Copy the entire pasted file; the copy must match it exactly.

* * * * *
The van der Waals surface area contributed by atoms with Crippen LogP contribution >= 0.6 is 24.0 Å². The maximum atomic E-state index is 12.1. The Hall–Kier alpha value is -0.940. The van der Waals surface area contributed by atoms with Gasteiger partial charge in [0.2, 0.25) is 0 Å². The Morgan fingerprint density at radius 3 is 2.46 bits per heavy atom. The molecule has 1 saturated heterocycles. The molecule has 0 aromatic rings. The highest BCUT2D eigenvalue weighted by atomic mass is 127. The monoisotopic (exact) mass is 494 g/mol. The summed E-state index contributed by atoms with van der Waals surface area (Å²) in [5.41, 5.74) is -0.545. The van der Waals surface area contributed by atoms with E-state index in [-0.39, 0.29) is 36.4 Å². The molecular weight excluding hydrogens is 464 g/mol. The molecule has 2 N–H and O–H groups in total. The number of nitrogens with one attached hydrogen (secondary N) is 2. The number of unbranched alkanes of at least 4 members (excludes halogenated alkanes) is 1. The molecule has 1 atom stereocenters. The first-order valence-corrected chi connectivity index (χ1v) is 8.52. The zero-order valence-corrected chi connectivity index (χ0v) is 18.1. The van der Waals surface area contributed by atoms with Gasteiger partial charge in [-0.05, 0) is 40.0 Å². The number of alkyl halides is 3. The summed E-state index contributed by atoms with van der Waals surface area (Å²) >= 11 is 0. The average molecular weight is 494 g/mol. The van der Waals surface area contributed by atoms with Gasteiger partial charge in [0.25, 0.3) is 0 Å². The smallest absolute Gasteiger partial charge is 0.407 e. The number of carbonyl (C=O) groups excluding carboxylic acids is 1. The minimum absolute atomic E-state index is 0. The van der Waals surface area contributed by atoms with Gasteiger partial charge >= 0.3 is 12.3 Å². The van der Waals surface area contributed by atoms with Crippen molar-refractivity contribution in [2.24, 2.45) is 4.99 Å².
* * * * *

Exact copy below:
The van der Waals surface area contributed by atoms with Crippen LogP contribution >= 0.6 is 24.0 Å². The maximum atomic E-state index is 12.1. The Hall–Kier alpha value is -0.940. The van der Waals surface area contributed by atoms with Gasteiger partial charge in [0.2, 0.25) is 0 Å². The Morgan fingerprint density at radius 3 is 2.46 bits per heavy atom. The molecule has 1 saturated heterocycles. The molecule has 0 aromatic rings. The highest BCUT2D eigenvalue weighted by atomic mass is 127. The monoisotopic (exact) mass is 494 g/mol. The summed E-state index contributed by atoms with van der Waals surface area (Å²) in [5.41, 5.74) is -0.545. The van der Waals surface area contributed by atoms with E-state index in [-0.39, 0.29) is 36.4 Å². The molecular weight excluding hydrogens is 464 g/mol. The molecule has 2 N–H and O–H groups in total. The number of nitrogens with one attached hydrogen (secondary N) is 2. The number of unbranched alkanes of at least 4 members (excludes halogenated alkanes) is 1. The molecule has 1 atom stereocenters. The first-order valence-corrected chi connectivity index (χ1v) is 8.52. The zero-order valence-corrected chi connectivity index (χ0v) is 18.1. The van der Waals surface area contributed by atoms with Gasteiger partial charge in [-0.05, 0) is 40.0 Å². The number of alkyl halides is 3. The summed E-state index contributed by atoms with van der Waals surface area (Å²) >= 11 is 0. The average molecular weight is 494 g/mol. The van der Waals surface area contributed by atoms with Gasteiger partial charge in [0.25, 0.3) is 0 Å². The smallest absolute Gasteiger partial charge is 0.407 e. The number of carbonyl (C=O) groups excluding carboxylic acids is 1. The minimum absolute atomic E-state index is 0. The van der Waals surface area contributed by atoms with Gasteiger partial charge >= 0.3 is 12.3 Å². The van der Waals surface area contributed by atoms with Crippen molar-refractivity contribution in [2.24, 2.45) is 4.99 Å².